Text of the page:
National Seniors Australia and investment management firm, Challenger Limited, have released a joint report on older Australians’ retirement income worries.
Titled Retirement income worry: Who worries and why?, here are some key findings from the report.
Having a source of income that will last for life is one of the highest priorities for older Australians.
“Australia has one of the best pension systems in the world, yet Australian retirees are still showing high levels of worry that they will outlive their savings,” says National Seniors CEO, Professor John McCallum.
The report also cited the ABC Australia Talks survey, which showed that concern about retirement income was the second major worry after climate change, among all participants.
The report offers the following potential solutions to reduce older Australians’ worries about outliving their savings:
- having access to clear professional financial advice
- improving retirees’ financial literacy
- undertaking better financial planning and saving earlier in life for retirement.
An increase in present day budget pressures, discretionary spending, casual employment and working in the gig economy have all contributed to the worries of those who aren’t yet retired.
There is an urgent need for better financial products to support retirement planning, and more access to advice from those who are qualified in assisting older Australians.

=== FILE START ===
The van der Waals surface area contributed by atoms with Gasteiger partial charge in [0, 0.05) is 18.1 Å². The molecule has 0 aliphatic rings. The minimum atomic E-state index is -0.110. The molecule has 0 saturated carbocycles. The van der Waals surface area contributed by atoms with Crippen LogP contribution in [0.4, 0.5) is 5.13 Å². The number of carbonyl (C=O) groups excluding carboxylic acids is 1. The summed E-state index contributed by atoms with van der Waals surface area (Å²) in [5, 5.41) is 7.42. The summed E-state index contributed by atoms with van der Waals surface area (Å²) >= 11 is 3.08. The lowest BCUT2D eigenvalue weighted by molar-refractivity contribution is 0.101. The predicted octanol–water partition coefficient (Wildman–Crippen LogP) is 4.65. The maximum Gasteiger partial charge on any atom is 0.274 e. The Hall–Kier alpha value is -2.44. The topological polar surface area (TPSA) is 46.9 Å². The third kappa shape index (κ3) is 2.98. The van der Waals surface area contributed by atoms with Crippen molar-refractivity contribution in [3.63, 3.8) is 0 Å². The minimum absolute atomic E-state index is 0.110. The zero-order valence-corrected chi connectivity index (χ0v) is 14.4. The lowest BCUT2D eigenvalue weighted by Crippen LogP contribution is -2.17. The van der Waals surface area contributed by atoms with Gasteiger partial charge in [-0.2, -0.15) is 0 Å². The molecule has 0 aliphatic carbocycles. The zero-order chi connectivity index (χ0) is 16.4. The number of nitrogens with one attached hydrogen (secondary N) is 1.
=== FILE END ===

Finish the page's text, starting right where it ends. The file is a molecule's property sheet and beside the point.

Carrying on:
Substantial changes to the Age Pension, means test thresholds and taper rates contribute to this statistic.
National Seniors will continue to advocate for improvements to the retirement income system, including the Age Pension. We want the government to stabilise the system, which has faced constant change, or the threat of change, for over a decade.
It’s not just women’s longer life expectancies contributing to this statistic.
Gender inequality in lifetime earnings and savings potential, as well as gender role expectations, means that women have accumulated more unpaid work and less superannuation than men.
Action is needed at all stages of the life journey to address gender inequity in retirement security.
This includes improving financial literacy, offering more support and advice to those phasing out of the workforce, and continuing to address gender inequities in the workplace in order to build up a higher buffer of retirement savings throughout the working life.
As the superannuation system matures, this statistic should improve.
In the meantime, potential solutions include a standardised approach to superannuation education and tailored programs that target those most at risk of retiring without sufficient funds.